One of the best choices that LFS members have made in voting annually in the Best Classic Fiction category, in my opinion, was the decision to induct “The Emperor’s New Clothes” in 2000 into the Prometheus Hall of Fame.
Hans Christian Andersen’s timeless anti-authoritarian parable isn’t merely a fable for children but a cautionary tale for everyone about the presumptions and illusions of power — not to mention the dangers of sheep-like conformity…. lessons that still apply today. (Perhaps especially today.)
Possibly because the Danish author’s 1837 story is often grouped somewhat diminutively with Anderson’s other stories as mere “children’s” literature or perhaps for other reasons, “The Emperor’s New Clothes” often seems to be overlooked or dismissed by contemporary columnists and bloggers as a still-resonant metaphor for the blind spots and knee-jerk tribalism of our increasingly conformist, censorious, culture-cancelling and fearful era.
So it’s a pleasure to come across a relatively rare reference to Andersen’s classic among today’s vast social commentary – moreover, not just a brief reference, but a full column from a regular Substack writer who makes the story central to his insightful and timely themes.
The column is even titled in honor of the fable: “The Emperor’s New Art.”
Almost four dozen classic works of science fiction and fantasy have been inducted into the Prometheus Hall of Fame, first presented four decades ago in 1983.
Libertarian Futurist Society members will select the next Best Classic Fiction inductee from four finalists, all first published or released more than 20 years ago.
The 2024 Hall of Fame finalists – just announced to the media in an LFS press release that’s already been reported on in full by File 770, a leading sf-industry trade publication – is varied in artistic form (including three novels and one song) and in its balance of the old and the new.
The current finalist slate, selected from 10 works of fiction (novels, stories and song) nominated by LFS members, recognizes both a first-time nominee and several stalwart candidates that have found favor with judges and voters in recent years.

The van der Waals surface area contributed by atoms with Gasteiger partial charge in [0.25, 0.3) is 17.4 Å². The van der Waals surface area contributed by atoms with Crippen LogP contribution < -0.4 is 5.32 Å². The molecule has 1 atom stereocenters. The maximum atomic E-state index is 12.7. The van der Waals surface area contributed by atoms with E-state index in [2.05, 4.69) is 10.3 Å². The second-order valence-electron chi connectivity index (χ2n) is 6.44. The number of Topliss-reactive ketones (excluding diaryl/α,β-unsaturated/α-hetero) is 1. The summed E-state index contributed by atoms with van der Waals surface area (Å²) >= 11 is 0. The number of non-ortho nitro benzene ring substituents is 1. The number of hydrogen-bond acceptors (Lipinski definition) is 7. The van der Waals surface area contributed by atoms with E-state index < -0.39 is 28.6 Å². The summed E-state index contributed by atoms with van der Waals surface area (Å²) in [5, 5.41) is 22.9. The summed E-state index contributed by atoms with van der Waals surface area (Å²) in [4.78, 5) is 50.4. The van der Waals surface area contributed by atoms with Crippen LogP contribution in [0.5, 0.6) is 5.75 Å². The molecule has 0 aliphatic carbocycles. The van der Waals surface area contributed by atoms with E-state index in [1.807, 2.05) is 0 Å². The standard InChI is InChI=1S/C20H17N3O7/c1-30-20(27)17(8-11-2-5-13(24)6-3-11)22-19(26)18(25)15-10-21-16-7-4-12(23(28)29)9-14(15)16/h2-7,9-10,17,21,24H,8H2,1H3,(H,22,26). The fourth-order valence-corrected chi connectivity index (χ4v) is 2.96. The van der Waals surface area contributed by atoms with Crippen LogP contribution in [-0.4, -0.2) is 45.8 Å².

With the annual Sept. 30 deadline coming up soon for LFS members to nominate works for the Prometheus Hall of Fame for Best Classic Fiction, this is a good time to remind ourselves what makes this annual category special.
LFS President William H. Stoddard did just that when he presented the Prometheus Hall of Fame category for Best Classic Fiction at the recent 43rd annual Prometheus awards ceremony. Here are Stoddard’s remarks:
Unlike the Best Novel Award, the Prometheus Hall of Fame can be given to works in any narrative or dramatic form — short fiction, narrative verse, plays, movies, television and video episodes or series, graphic novels, songs, and so on.
It’s restricted to works that first appeared at least twenty years ago.
A great many of our award winners are older than that, often dating to before the LFS was founded.
With less than two weeks left until the Sept. 30 nominating deadline, Libertarian Futurist Society members have nominated ten works for the next Prometheus Hall of Fame for Best Classic Fiction.
Among the Hall of Fame nominees so far this year: six novels, two stories, a film and a song. That includes novels by Poul Anderson, Cecilia Holland, C.S. Lewis, Terry Pratchett and E.C. Tubb; both a novel and a story by Harry Turtledove; a story by R.A. Lafferty; a song by the Canadian art-rock group Rush; and, for the first time, a feature film written and directed by and starring Woody Allen.
Such varied forms of art and fiction reflects the broad scope of the Hall of Fame – an annual Prometheus Awards category that incorporates stories, novellas, novels, graphic novels, songs, albums, musicals, operas, plays, poems, films, TV episodes/series, anthologies or trilogies.
Read on to see the current list of nominees so far and how to nominate works (if you’re an LFS member) or submit works for consideration by members (if you’re an author, publisher or non-member).